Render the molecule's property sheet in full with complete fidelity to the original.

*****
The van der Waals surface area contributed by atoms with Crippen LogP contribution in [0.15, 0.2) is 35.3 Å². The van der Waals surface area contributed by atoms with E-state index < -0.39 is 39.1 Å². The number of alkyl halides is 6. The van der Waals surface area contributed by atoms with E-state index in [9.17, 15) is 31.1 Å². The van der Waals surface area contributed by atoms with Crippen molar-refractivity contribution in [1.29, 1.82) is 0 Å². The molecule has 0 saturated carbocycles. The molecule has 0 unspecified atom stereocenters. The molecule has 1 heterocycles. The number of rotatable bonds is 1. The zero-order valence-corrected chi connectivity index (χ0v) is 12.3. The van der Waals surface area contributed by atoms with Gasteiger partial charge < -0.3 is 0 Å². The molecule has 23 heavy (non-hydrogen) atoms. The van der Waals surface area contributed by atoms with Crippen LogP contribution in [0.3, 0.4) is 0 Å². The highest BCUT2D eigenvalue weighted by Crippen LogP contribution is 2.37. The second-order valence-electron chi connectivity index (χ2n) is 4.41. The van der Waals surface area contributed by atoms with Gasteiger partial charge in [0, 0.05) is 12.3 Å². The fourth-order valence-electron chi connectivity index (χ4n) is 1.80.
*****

The van der Waals surface area contributed by atoms with Crippen LogP contribution in [0.15, 0.2) is 35.3 Å². The van der Waals surface area contributed by atoms with E-state index < -0.39 is 39.1 Å². The number of alkyl halides is 6. The van der Waals surface area contributed by atoms with E-state index in [9.17, 15) is 31.1 Å². The van der Waals surface area contributed by atoms with Crippen molar-refractivity contribution in [1.29, 1.82) is 0 Å². The molecule has 0 saturated carbocycles. The molecule has 0 unspecified atom stereocenters. The molecule has 1 heterocycles. The number of rotatable bonds is 1. The zero-order valence-corrected chi connectivity index (χ0v) is 12.3. The van der Waals surface area contributed by atoms with Gasteiger partial charge < -0.3 is 0 Å². The molecule has 23 heavy (non-hydrogen) atoms. The van der Waals surface area contributed by atoms with Crippen LogP contribution in [0.3, 0.4) is 0 Å². The highest BCUT2D eigenvalue weighted by Crippen LogP contribution is 2.37. The second-order valence-electron chi connectivity index (χ2n) is 4.41. The van der Waals surface area contributed by atoms with Gasteiger partial charge in [0, 0.05) is 12.3 Å². The fourth-order valence-electron chi connectivity index (χ4n) is 1.80.